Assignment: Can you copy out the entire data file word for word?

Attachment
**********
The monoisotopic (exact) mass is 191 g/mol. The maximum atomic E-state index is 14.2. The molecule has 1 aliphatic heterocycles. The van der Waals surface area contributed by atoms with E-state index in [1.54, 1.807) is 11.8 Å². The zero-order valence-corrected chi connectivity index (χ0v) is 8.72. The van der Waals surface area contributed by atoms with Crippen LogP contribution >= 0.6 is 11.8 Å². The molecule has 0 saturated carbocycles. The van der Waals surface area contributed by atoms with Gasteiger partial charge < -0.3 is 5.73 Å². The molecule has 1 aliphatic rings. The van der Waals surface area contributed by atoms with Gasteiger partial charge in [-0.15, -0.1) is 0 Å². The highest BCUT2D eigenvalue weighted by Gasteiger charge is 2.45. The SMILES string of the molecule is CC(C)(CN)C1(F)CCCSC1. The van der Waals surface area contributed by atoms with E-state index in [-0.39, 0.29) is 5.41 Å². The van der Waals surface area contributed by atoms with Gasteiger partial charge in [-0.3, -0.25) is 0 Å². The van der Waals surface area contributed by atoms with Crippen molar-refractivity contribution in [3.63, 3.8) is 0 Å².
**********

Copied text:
The monoisotopic (exact) mass is 191 g/mol. The maximum atomic E-state index is 14.2. The molecule has 1 aliphatic heterocycles. The van der Waals surface area contributed by atoms with E-state index in [1.54, 1.807) is 11.8 Å². The zero-order valence-corrected chi connectivity index (χ0v) is 8.72. The van der Waals surface area contributed by atoms with Crippen LogP contribution >= 0.6 is 11.8 Å². The molecule has 0 saturated carbocycles. The van der Waals surface area contributed by atoms with Gasteiger partial charge < -0.3 is 5.73 Å². The molecule has 1 aliphatic rings. The van der Waals surface area contributed by atoms with Gasteiger partial charge in [-0.15, -0.1) is 0 Å². The highest BCUT2D eigenvalue weighted by Gasteiger charge is 2.45. The SMILES string of the molecule is CC(C)(CN)C1(F)CCCSC1. The van der Waals surface area contributed by atoms with E-state index in [-0.39, 0.29) is 5.41 Å². The van der Waals surface area contributed by atoms with Gasteiger partial charge in [-0.3, -0.25) is 0 Å². The van der Waals surface area contributed by atoms with Crippen molar-refractivity contribution in [3.63, 3.8) is 0 Å².